Technical information - selection

Is there a conflict between selecting females for reproduction and carcase traits of the male progeny in the Northern Beef herds?

BRAHMAN NEWS MARCH 2011 Issue #170

by Philip Mann Tropical Beef Technology Services

Improved female reproductive performance of beef herds in Northern Australia is an important means of increasing profitability.

Genetic improvement of this trait in industry has generally been limited due to the late expression of traits and their low heritability. The Beef CRC has conducted extensive research into this area to find early female indicator traits for whole of life female reproductive performance. Age of puberty has been identified as a potentially suitable trait for this purpose. Age of puberty was measured in the research as the age at which a Corpus luteum was detected via ovarian scanning at 4-6 week intervals commencing when the average of 200kg lwt. was achieved.

In Brahmans, the Beef CRC research has found that age of puberty has a heritability of 53% and is highly correlated (0.86) with days to calving measured on the first calf of heifers mated at 25-27 months. The same research has also provided indications that selection on age of puberty in Brahmans will result in reduced time for cows to return to oestrus following calving and have a higher frequency of ovulations prior to weaning (in younger cows at least). While these results are very encouraging for genetic improvement of female fertility we also need to know if selection to improve this trait will have associated trade offs with other economically important traits.

The Beef CRC research has looked at answering this question. This research used a total of 2159 heifers of two genotypes (1027 Brahman and 1132 Tropical Composites) that were bred on co-operator properties in Queensland and Northern Territory and raised on the research properties of "Toorak", "Belmont" and 'Swans Lagoon" (Brahman) and "Toorak", "Belmont" and "Brian Pastures" (Tropical Composites). The Tropical Composite was made up of 50% tropically adapted Bos indicus and Bos taurus e.g. Brahman and Belmont Red and 50% non -tropically adapted Bos Taurus. In addition to the age of puberty, these heifers were measured for a range of adaptive, growth and body composition traits from weaning through to joining at 27 months of age. A further 2216 paternal steer half sibs to these heifers were also used in the research and measured for growth and body composition, on grass and in the feedlot, and slaughtered to determine carcase and meat quality traits. A total of 53 Brahman sires and 50 Tropical Composite sires were represented in the male and female progeny.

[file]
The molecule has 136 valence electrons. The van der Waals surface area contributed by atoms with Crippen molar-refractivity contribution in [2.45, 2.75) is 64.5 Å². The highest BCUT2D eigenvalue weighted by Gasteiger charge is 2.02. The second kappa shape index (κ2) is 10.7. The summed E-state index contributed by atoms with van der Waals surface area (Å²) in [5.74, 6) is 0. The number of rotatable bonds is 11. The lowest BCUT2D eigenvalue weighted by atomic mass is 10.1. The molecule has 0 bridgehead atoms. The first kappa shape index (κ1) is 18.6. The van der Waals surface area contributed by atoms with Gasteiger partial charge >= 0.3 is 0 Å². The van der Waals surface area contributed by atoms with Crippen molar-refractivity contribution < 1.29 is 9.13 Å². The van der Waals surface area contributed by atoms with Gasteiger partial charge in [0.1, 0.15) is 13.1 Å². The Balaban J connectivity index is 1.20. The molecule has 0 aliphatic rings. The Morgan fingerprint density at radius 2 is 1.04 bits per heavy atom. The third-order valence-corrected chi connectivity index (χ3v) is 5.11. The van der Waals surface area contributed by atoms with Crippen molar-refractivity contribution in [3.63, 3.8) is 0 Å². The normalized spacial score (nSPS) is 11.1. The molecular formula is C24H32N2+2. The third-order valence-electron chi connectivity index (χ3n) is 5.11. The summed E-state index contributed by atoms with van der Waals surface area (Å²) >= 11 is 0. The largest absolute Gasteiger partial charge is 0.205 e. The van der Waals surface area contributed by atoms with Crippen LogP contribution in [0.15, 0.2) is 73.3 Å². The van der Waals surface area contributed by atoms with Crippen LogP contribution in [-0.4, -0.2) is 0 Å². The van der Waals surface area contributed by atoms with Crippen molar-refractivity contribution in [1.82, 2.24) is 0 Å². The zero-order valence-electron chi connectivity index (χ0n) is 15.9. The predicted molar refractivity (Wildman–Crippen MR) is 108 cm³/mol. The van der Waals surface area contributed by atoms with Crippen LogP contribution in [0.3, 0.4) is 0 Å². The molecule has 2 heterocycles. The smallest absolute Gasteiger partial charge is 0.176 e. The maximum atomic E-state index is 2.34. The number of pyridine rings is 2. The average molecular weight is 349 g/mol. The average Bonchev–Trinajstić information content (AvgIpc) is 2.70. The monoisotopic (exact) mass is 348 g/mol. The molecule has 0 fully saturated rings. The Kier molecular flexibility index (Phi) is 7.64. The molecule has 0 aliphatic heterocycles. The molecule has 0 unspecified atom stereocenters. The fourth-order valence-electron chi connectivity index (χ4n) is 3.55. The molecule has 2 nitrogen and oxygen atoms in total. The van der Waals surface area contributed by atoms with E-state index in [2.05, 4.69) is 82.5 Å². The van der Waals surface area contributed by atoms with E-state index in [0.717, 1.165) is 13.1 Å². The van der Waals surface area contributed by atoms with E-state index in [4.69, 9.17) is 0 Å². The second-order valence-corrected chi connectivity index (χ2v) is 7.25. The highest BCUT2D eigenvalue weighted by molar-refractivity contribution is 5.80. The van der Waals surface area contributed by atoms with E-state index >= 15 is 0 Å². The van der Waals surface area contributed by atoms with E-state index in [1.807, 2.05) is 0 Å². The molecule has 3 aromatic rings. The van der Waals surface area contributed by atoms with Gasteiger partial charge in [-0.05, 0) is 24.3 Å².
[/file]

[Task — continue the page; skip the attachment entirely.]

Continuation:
A particular focus of this research was to determine genetic correlations between the heifer traits for puberty and adaptation and those of steer performance, carcase and meat quality i.e. can we improve steer performance without compromising female performance and adaptation in the Northern beef industry?

In relation to selection for improved female reproduction using age of puberty and steer carcass and meat quality traits, the initial results of significance are:

  • Large differences exist between genotypes in terms of genetic correlations of female fertility, as measured by age of puberty, and steer carcase traits
  • For Brahmans, reducing the age of puberty in females is genetically correlated to (genetic correlation in parentheses);
  • Increased RBY% in feedlot finished steers (-0.55)
  • Reduced feed efficiency of feedlot steers (-0.60)
  • Reduced (darker) meat colour in feedlot finished steers (0.73)
  • Reduced hip height (frame size) in feedlot finished steers (0.50)

For Tropical Composite, reducing the age of puberty in females is genetically correlated to;

  • Increased marble score of feedlot finished steer carcase (-0.49)
  • Reduced steer carcase rump fat (0.43)
  • Increased serum insulin like growth factor 1 (IGF-1) of feedlot finished steers (-0.58)

While some antagonisms exist between the improvement of female fertility in terms of reduced age of puberty and steer traits (mostly Brahman) many carcase and meat quality traits can be improved through selection without compromising selection efforts to improve female fertility. Of particular importance for Brahman is the ability to select for reduced Shear force for improved meat tenderness.

Further data in relation to a females 'whole of life' reproductive performance and correlation to economically important traits for both sexes will be analysed in the near future. The results from these analyses will confirm if the current correlations remain or if better early indicator traits exist to enable selection for improved female fertility in the Northern beef herd.